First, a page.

The Leeds Teaching Hospitals NHS Trust

Top research accolade for Leeds children's cancer consultant

30 April 2015

Congratulations to paediatric cancer consultant Dr Bob Phillips, from Leeds Children's Hospital, who has been named the SPARKS Young Investigator of the Year for his tireless child and adolescent research work. 

Presented at the Royal College of Paediatrics and Child Health’s Annual Conference, the SPARKS award, which is funded by Sport Aiding Medical Research for Kids (SPARKS) recognises excellence in research and is offered once a year to an outstanding young medical research worker in British paediatrics. 

From social media delivered medical education to research into dietetics, neuropsychology and childhood cancer, Dr Philips' research has brought together clinicians and researchers from the UK and overseas. It has also provided clinicians as well as patients and their families, with information on which to make important healthcare decisions – this has ultimately improved the experience of healthcare for children and their families.

He said: “I was delighted and completely surprised to be given this award. It's great to see that the science of evidence synthesis, where we take the data from existing research studies and combine it, has been recognised by the College and supported by SPARKS. This sort of research maximises the value of clinical study data, not wasting any of the information which the families, children and research teams involved in these studies have worked so hard to produce."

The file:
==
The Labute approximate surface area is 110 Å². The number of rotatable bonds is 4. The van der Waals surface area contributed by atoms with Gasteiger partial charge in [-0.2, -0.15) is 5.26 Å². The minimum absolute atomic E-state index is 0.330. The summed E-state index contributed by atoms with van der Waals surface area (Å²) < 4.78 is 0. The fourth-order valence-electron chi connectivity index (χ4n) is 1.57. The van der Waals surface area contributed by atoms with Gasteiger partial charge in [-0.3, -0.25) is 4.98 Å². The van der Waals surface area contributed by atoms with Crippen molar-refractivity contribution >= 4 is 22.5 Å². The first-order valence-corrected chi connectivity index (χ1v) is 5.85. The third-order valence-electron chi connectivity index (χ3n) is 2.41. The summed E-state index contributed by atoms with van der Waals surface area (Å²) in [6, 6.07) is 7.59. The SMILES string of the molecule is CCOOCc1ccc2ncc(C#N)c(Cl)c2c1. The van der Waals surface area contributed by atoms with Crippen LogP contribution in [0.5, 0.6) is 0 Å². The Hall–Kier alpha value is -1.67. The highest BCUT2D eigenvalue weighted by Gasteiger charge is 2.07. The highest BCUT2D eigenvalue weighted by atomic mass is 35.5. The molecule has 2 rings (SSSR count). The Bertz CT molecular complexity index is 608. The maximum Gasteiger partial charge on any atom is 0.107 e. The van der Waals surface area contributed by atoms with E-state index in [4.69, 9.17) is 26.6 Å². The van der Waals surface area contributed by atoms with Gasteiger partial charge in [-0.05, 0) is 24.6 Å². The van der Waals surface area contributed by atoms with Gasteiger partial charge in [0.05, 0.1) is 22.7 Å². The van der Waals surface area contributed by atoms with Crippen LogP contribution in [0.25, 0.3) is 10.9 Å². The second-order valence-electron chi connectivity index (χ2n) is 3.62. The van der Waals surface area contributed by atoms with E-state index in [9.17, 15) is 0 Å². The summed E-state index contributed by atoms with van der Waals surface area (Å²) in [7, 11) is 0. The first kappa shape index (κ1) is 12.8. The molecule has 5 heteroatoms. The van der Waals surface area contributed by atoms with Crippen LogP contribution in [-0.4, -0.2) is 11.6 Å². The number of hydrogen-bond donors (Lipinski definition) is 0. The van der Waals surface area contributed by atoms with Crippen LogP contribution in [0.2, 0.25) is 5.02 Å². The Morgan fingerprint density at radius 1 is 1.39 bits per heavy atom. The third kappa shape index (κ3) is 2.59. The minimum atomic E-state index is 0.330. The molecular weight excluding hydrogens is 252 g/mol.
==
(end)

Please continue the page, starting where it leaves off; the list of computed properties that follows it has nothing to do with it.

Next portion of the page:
As well as winning the accolade for his extensive clinical research, Dr Phillips was singled out for another piece of work which specifically looked at reducing hospital admissions for children with ‘febrile neutropenia’ - a potentially life-threatening condition developed during cancer treatment. He has recently been awarded an NIHR fellowship* to build on this important work.

Professor Lesley Stewart, Director of the Centre for Reviews and Dissemination at the University of York, who nominated Dr Phillips, said: “The research that Dr Phillips undertakes has great potential to impact directly on clinical practice and patient experience. It also has high potential to positively shape the way that health services are configured – an achievement of great importance for child health not only in Yorkshire, but across the rest of the UK and beyond."